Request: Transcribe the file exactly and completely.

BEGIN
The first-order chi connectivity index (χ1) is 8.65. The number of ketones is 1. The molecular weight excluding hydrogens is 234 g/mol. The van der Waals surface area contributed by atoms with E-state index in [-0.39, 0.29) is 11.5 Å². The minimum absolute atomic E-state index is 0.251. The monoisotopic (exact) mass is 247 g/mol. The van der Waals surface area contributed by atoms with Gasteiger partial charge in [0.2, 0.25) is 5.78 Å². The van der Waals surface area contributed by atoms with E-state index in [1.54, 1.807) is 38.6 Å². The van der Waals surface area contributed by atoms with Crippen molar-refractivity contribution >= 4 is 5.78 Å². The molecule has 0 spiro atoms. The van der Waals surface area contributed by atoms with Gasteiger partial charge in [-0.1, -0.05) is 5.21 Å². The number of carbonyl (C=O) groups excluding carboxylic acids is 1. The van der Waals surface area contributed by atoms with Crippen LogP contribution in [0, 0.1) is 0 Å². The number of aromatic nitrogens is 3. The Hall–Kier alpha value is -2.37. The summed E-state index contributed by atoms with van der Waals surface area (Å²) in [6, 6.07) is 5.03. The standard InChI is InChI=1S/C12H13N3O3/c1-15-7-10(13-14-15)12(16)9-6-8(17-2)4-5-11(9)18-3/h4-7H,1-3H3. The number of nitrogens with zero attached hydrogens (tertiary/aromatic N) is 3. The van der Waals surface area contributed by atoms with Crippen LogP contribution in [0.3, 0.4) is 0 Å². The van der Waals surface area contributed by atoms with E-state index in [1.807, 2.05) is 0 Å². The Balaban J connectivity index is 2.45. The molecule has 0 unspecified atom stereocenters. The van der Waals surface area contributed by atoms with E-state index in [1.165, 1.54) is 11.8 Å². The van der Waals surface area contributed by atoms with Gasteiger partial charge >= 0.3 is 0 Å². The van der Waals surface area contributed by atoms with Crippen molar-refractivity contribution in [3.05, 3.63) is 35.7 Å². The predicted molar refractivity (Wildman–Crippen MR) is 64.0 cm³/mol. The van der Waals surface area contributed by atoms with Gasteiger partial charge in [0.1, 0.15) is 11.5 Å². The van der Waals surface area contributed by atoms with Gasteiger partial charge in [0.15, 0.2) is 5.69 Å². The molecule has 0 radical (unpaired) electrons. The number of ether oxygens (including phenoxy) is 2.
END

The first-order chi connectivity index (χ1) is 8.65. The number of ketones is 1. The molecular weight excluding hydrogens is 234 g/mol. The van der Waals surface area contributed by atoms with E-state index in [-0.39, 0.29) is 11.5 Å². The minimum absolute atomic E-state index is 0.251. The monoisotopic (exact) mass is 247 g/mol. The van der Waals surface area contributed by atoms with Gasteiger partial charge in [0.2, 0.25) is 5.78 Å². The van der Waals surface area contributed by atoms with E-state index in [1.54, 1.807) is 38.6 Å². The van der Waals surface area contributed by atoms with Crippen molar-refractivity contribution >= 4 is 5.78 Å². The molecule has 0 spiro atoms. The van der Waals surface area contributed by atoms with Gasteiger partial charge in [-0.1, -0.05) is 5.21 Å². The number of carbonyl (C=O) groups excluding carboxylic acids is 1. The van der Waals surface area contributed by atoms with Crippen LogP contribution in [0, 0.1) is 0 Å². The number of aromatic nitrogens is 3. The Hall–Kier alpha value is -2.37. The summed E-state index contributed by atoms with van der Waals surface area (Å²) in [6, 6.07) is 5.03. The standard InChI is InChI=1S/C12H13N3O3/c1-15-7-10(13-14-15)12(16)9-6-8(17-2)4-5-11(9)18-3/h4-7H,1-3H3. The number of nitrogens with zero attached hydrogens (tertiary/aromatic N) is 3. The van der Waals surface area contributed by atoms with Crippen LogP contribution in [0.3, 0.4) is 0 Å². The van der Waals surface area contributed by atoms with E-state index in [1.807, 2.05) is 0 Å². The Balaban J connectivity index is 2.45. The molecule has 0 unspecified atom stereocenters. The van der Waals surface area contributed by atoms with E-state index in [1.165, 1.54) is 11.8 Å². The van der Waals surface area contributed by atoms with Gasteiger partial charge >= 0.3 is 0 Å². The van der Waals surface area contributed by atoms with Crippen molar-refractivity contribution in [3.05, 3.63) is 35.7 Å². The predicted molar refractivity (Wildman–Crippen MR) is 64.0 cm³/mol. The van der Waals surface area contributed by atoms with Gasteiger partial charge in [0.1, 0.15) is 11.5 Å². The van der Waals surface area contributed by atoms with Gasteiger partial charge in [0.15, 0.2) is 5.69 Å². The molecule has 0 radical (unpaired) electrons. The number of ether oxygens (including phenoxy) is 2.